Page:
I have a machine running CentOS 7 with a removable hard drive. I want to restrict what hard drive can be used with the machine i.e. the machine can only be used with one disk and nothing else.

I've been looking in to UEFI secure boot. Can UEFI secure boot be used in this way? My research is inconclusive. I may be able to sign the bootloader, kernel and applications, but is there a more wholistic approach of signing a disk?

If it is in fact possible, can you please provide details. If not, is there an alternative way to achieve this?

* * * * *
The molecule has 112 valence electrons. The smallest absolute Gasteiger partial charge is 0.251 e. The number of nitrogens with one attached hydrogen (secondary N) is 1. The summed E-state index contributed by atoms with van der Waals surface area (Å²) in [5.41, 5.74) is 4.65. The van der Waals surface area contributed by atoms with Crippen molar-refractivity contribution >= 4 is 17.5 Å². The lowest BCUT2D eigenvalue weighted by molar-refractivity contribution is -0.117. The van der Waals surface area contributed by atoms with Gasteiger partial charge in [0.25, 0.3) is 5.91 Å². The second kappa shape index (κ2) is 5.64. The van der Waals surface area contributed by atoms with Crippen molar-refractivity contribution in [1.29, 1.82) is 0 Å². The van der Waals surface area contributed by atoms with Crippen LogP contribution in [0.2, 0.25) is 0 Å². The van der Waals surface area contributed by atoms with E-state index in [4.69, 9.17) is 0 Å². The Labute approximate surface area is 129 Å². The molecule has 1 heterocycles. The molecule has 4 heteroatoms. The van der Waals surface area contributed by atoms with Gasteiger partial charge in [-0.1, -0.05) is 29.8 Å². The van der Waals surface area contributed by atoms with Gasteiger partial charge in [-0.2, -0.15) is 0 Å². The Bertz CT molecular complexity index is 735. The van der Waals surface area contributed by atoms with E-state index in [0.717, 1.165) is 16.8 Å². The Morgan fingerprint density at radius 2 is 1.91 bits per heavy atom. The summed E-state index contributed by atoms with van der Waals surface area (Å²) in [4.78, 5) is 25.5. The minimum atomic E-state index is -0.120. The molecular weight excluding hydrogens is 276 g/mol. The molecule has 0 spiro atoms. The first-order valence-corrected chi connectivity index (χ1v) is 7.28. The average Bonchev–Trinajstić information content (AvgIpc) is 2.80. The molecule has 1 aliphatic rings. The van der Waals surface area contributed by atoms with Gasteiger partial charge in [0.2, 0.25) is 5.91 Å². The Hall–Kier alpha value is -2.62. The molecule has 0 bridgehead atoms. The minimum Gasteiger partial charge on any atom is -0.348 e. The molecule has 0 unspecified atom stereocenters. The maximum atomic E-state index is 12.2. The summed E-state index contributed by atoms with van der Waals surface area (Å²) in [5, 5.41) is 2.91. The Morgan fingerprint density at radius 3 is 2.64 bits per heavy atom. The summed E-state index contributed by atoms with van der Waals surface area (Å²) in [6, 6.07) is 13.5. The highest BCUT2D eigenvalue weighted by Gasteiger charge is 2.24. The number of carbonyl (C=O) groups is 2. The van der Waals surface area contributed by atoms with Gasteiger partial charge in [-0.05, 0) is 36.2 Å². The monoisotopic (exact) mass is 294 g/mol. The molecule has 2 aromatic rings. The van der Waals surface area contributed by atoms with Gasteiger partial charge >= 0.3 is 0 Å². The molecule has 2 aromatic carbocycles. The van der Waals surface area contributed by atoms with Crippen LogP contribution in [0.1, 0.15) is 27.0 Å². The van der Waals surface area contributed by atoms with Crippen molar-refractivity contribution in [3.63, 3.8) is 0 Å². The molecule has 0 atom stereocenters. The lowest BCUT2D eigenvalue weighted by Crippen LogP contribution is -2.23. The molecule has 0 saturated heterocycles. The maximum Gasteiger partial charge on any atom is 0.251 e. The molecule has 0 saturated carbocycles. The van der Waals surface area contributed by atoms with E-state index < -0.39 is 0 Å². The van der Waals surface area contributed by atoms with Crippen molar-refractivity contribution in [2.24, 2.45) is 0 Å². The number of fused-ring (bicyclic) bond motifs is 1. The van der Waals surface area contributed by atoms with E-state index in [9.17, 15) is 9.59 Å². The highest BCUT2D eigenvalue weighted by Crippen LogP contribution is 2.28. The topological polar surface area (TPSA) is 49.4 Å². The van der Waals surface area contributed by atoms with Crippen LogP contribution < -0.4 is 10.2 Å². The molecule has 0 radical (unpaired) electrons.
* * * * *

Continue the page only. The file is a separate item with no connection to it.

• Assuming that the interface is USB, the short answer is "no" - regardless of any mechanisms used to protect whatever data you happen to write to the disk (such as encrypting it), the basic problem is that it's pretty trivial to lie over USB about what is connected (consider that most portable hard drives are actually just regular SATA drives inside an enclosure with a USB header). Otherwise, we need more details. Is this the boot drive itself? Why portable? What are the contents of this drive? Would it be better to have a portable computer (eg Raspberry Pi)? – Clockwork-Muse Dec 3 '20 at 6:37
  • Check this out, it is about replacing standard UEFI keys. Then you password-protect the BIOS to enforce secure boot and you should be all set (physical tampering notwithstanding). Mind I did not try myself, I am just brainstorming here. – studio2012 Dec 3 '20 at 7:42

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